I was looking over the schedule for Anamoly Con and saw something I really liked--a panel on financial transactions in science fiction. There's an amazing lack of finance in most sf. Star Trek was really bad about it. Federation goofs hardly ever paid for anything. Captain Janeway engaged in barter deals a few times. But you just did not see Star Fleet people pay for anything. But, what I thought was odd were the Feringie and their obsession with latinum. Replicator and transporter technology are the same thing, basically. They say so on more than one show. Therefore, anything that can be transported can be replicated. So, since they do transport latinum, then it must be able to be replicated. And, if it can be replicated, it is not valuable.

I've just finished the fith short story involving Sarah Meadows of the Gompers Insurance Company. That's something you don't see much, insurance companies in science fiction. You don't see a lot of banks, either. And, they don't even talk about taxes. Is everything in the future free?

Friday, February 22, 2013

Papal update

As I’m sure most readers of this blog have heard by now, they’ve fired Pope Benedict and the Catholic Church will soon name a new pope. I’ve given this a lot of thought. As I understand the rules, you don’t technically have to be a cardinal to be pope. In fact, you don’t even have to be a priest. With that in mind, I would accept the job if it were offered.

I mean, sure, I’m not even Catholic. But, I understand a lot about the Catholic religion. Just read my wonderful vampire novel The Brotherhood if you doubt me. I think between the cool hats and that popemobile that I’d like being pope. The celibacy part, at first thought, doesn’t sound so great. But the truth is, I hardly ever get laid anyway, so I doubt that would really be a big deal. I am quite certain I could wave a cross around and bless people. It just doesn’t look that hard.

I somehow doubt they’d give me the job unless God intervened. So, note to God: I’d be happy to serve. Thanks.

Thursday, February 21, 2013

Full Steam Ahead

One thing about horror fiction that I’ve found fascinating is how nice most folks are. I belong to the Horror Writers Association, which is a professional association of people who write dark fiction. When I meet folks from this group I’m always amazed at how nice most people are. Frankly, I can’t say the same for some other writing organizations. That said, I suppose most folks look at joining up as what do I get out of it? That not always an easy answer. If you’re a mediocre writer before joining, you’re still going to be a mediocre writer. But, chances to interact with writers and other people such as artists and editors is generally a good thing. That’s why a lot of writers attend cons. That’s short for conventions. You can meet and talk to both other writers and with fans at these things. But, will attending a con make you a good writer? Hell no. You’ll still be the mediocre writer you were before attending. I honestly believe some writers think if they hang around with talented and successful writers it will somehow rub off on them. Trust me, it won’t.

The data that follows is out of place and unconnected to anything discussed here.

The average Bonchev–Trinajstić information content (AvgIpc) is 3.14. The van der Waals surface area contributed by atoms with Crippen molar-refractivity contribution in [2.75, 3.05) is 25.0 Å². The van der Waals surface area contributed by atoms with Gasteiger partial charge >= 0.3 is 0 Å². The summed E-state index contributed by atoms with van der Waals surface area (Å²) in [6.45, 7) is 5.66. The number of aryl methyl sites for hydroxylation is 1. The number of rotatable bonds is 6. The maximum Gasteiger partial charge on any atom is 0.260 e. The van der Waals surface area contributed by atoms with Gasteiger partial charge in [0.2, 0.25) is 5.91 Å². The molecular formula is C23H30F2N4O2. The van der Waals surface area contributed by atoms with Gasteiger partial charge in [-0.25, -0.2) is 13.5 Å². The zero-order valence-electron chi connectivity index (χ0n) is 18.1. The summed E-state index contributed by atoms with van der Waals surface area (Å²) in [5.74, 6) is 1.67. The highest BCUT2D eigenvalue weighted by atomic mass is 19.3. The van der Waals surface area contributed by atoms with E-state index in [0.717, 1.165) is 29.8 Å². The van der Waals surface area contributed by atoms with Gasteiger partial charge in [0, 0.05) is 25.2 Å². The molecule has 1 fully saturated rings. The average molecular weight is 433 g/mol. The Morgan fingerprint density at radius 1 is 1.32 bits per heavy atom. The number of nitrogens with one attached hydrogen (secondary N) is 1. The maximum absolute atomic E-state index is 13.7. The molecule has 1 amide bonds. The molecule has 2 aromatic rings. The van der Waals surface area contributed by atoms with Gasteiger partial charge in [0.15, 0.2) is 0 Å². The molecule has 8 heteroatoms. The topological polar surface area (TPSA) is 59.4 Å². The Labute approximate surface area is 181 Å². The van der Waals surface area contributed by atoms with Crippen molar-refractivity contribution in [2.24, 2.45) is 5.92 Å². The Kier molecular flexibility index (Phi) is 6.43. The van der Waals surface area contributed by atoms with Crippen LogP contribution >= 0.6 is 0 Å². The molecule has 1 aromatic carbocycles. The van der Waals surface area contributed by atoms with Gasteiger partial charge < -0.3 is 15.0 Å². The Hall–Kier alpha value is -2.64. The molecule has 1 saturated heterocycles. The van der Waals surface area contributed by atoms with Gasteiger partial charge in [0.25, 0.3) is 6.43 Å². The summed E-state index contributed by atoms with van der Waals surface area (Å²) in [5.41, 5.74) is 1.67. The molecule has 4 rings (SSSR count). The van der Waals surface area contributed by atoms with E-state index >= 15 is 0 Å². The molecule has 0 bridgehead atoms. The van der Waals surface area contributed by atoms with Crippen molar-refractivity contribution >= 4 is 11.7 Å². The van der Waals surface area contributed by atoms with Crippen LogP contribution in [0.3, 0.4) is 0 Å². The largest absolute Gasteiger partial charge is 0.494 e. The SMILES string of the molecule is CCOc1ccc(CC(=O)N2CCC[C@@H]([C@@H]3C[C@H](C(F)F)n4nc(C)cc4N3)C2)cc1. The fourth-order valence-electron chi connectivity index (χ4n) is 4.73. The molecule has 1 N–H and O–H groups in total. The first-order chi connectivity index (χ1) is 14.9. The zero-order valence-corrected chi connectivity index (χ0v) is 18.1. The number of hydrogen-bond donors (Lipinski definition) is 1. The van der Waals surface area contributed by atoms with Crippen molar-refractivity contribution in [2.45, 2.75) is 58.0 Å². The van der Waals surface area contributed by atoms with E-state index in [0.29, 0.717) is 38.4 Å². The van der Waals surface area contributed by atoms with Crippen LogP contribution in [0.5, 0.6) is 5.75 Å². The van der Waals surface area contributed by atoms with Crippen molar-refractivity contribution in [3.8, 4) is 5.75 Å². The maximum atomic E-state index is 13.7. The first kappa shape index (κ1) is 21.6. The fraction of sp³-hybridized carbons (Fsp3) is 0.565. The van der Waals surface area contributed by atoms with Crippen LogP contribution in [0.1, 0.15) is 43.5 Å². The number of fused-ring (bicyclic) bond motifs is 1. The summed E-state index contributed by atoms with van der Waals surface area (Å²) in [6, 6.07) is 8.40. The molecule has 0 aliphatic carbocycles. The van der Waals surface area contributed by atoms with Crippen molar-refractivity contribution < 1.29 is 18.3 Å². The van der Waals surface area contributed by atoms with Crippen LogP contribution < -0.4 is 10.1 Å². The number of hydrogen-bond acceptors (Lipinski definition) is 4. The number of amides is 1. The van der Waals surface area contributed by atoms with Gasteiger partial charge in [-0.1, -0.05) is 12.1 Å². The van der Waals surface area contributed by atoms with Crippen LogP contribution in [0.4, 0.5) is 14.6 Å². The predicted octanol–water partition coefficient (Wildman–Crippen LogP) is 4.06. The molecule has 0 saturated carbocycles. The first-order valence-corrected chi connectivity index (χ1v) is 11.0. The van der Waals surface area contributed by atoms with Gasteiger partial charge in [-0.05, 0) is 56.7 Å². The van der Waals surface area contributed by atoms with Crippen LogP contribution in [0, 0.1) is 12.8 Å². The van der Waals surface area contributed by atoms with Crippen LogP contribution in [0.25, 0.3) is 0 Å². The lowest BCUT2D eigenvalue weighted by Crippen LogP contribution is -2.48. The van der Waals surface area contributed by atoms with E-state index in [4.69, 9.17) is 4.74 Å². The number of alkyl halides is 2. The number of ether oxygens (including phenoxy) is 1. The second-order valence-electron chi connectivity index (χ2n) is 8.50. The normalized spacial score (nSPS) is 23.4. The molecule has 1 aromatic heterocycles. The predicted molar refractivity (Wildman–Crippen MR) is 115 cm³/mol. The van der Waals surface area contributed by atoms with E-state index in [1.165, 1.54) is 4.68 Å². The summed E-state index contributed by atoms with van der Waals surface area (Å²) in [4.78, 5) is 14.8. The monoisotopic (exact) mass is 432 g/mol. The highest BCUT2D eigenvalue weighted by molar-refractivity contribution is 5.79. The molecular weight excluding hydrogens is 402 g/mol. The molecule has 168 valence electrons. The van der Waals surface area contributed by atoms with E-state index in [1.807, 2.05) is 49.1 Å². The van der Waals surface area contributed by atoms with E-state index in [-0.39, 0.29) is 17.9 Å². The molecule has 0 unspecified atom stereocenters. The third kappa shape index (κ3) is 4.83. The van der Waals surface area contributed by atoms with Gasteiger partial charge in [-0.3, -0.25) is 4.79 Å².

To this I lead up the fact that I’m participating at Anomaly Con in about a month. I’m new to this con, which tends to be steampunk oriented. What I’ve noticed with the steampunk crowd is a much higher percentage of folks running around in costume. Where, at a typical science fiction con, they’re happy if you put a clean shirt on. With steam there’s all manner of folks running around in various stages of pseudo-Victorian attire. This has left me in a bit of a quandary. Do I need some new duds? I spent yesterday visiting thrift stores looking for just the right thing that I could snatch up on the cheap. No go. I found nothing. It’s kind of like the young lady who’s just been invited to the Royal ball and hasn’t a thing to wear. The advantage with steam is they say anything will pass if you just put goggles on it. Well, I haven’t found any goggles at the thrift store. Sure, I could order some duds. There are actually purveyors of such wear. But, these said purveyors want me to pay them money.

Wednesday, February 20, 2013

Northern Exposure My Ass

I was recently told by someone that a mutual acquaintance had been trying to get some interest in some of my anthologies up in Canada. He seemed shocked that I responded with disbelief and that I came just barely short of calling his friend a liar. My basis for this was rather simple–we have never sold a single copy of any book or magazine that I have edited to anyone in Canada. Not ever.

I’ve never been sure why Canada is a brick wall. It just is. We still sell copies in England. Heck, we’ve even occasionally sold books in Germany (There are a lot of expatriate Americans living in Germany). But, never ever Canada. They will not budge. Some contributors suspect it’s because Canadians cannot read. Others say that all Canadians do all winter is practice sodomy and they just aren’t interested in literature. I guess I’ll never know the actual reason. But the notion that someone put the word out to read books such as Low Noon–positively ludicrous.